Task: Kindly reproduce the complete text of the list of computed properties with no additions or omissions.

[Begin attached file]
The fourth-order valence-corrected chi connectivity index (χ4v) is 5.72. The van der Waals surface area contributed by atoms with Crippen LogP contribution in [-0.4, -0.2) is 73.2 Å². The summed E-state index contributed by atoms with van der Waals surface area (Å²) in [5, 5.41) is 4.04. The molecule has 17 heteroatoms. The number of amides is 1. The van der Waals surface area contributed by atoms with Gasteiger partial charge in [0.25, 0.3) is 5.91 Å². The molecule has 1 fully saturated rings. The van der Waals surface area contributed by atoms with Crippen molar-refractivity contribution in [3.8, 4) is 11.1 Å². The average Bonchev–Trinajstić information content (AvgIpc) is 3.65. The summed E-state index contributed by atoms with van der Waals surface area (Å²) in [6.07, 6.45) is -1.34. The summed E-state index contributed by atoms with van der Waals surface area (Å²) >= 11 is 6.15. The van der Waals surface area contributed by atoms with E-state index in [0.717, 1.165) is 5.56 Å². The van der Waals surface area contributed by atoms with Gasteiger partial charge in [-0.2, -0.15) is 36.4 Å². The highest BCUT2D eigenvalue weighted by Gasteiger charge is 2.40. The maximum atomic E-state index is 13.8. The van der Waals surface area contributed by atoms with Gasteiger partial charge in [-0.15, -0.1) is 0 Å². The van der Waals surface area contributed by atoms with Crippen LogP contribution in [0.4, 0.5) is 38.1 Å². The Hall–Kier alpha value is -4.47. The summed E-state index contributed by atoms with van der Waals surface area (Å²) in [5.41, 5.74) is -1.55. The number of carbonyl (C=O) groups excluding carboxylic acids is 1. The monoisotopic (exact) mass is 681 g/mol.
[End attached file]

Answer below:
The fourth-order valence-corrected chi connectivity index (χ4v) is 5.72. The van der Waals surface area contributed by atoms with Crippen LogP contribution in [-0.4, -0.2) is 73.2 Å². The summed E-state index contributed by atoms with van der Waals surface area (Å²) in [5, 5.41) is 4.04. The molecule has 17 heteroatoms. The number of amides is 1. The van der Waals surface area contributed by atoms with Gasteiger partial charge in [0.25, 0.3) is 5.91 Å². The molecule has 1 fully saturated rings. The van der Waals surface area contributed by atoms with Crippen molar-refractivity contribution in [3.8, 4) is 11.1 Å². The average Bonchev–Trinajstić information content (AvgIpc) is 3.65. The summed E-state index contributed by atoms with van der Waals surface area (Å²) in [6.07, 6.45) is -1.34. The summed E-state index contributed by atoms with van der Waals surface area (Å²) >= 11 is 6.15. The van der Waals surface area contributed by atoms with E-state index in [0.717, 1.165) is 5.56 Å². The van der Waals surface area contributed by atoms with Gasteiger partial charge in [-0.2, -0.15) is 36.4 Å². The highest BCUT2D eigenvalue weighted by Gasteiger charge is 2.40. The maximum atomic E-state index is 13.8. The van der Waals surface area contributed by atoms with Gasteiger partial charge in [-0.15, -0.1) is 0 Å². The van der Waals surface area contributed by atoms with Crippen LogP contribution in [0.4, 0.5) is 38.1 Å². The Hall–Kier alpha value is -4.47. The summed E-state index contributed by atoms with van der Waals surface area (Å²) in [5.41, 5.74) is -1.55. The number of carbonyl (C=O) groups excluding carboxylic acids is 1. The monoisotopic (exact) mass is 681 g/mol.